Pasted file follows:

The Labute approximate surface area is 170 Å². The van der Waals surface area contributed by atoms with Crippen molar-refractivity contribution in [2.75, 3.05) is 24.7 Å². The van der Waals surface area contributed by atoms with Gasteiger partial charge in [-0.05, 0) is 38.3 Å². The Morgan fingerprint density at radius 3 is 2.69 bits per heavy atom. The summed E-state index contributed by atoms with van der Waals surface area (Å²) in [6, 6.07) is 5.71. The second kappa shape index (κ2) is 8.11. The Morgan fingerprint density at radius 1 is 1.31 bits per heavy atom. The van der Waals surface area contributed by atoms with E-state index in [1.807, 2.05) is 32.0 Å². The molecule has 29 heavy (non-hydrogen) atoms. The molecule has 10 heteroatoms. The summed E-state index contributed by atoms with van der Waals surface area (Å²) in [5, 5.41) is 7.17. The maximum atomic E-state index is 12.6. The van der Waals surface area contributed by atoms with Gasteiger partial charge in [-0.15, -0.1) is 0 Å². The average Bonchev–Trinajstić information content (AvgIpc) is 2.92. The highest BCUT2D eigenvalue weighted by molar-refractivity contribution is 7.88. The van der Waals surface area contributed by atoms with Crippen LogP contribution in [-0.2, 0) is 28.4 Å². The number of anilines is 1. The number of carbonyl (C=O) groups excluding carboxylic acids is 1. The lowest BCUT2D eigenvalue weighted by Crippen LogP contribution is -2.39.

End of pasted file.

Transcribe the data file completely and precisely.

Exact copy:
The Labute approximate surface area is 170 Å². The van der Waals surface area contributed by atoms with Crippen molar-refractivity contribution in [2.75, 3.05) is 24.7 Å². The van der Waals surface area contributed by atoms with Gasteiger partial charge in [-0.05, 0) is 38.3 Å². The Morgan fingerprint density at radius 3 is 2.69 bits per heavy atom. The summed E-state index contributed by atoms with van der Waals surface area (Å²) in [6, 6.07) is 5.71. The second kappa shape index (κ2) is 8.11. The Morgan fingerprint density at radius 1 is 1.31 bits per heavy atom. The van der Waals surface area contributed by atoms with E-state index in [1.807, 2.05) is 32.0 Å². The molecule has 29 heavy (non-hydrogen) atoms. The molecule has 10 heteroatoms. The summed E-state index contributed by atoms with van der Waals surface area (Å²) in [5, 5.41) is 7.17. The maximum atomic E-state index is 12.6. The van der Waals surface area contributed by atoms with Gasteiger partial charge in [-0.15, -0.1) is 0 Å². The average Bonchev–Trinajstić information content (AvgIpc) is 2.92. The highest BCUT2D eigenvalue weighted by molar-refractivity contribution is 7.88. The van der Waals surface area contributed by atoms with Crippen LogP contribution in [-0.2, 0) is 28.4 Å². The number of anilines is 1. The number of carbonyl (C=O) groups excluding carboxylic acids is 1. The lowest BCUT2D eigenvalue weighted by Crippen LogP contribution is -2.39.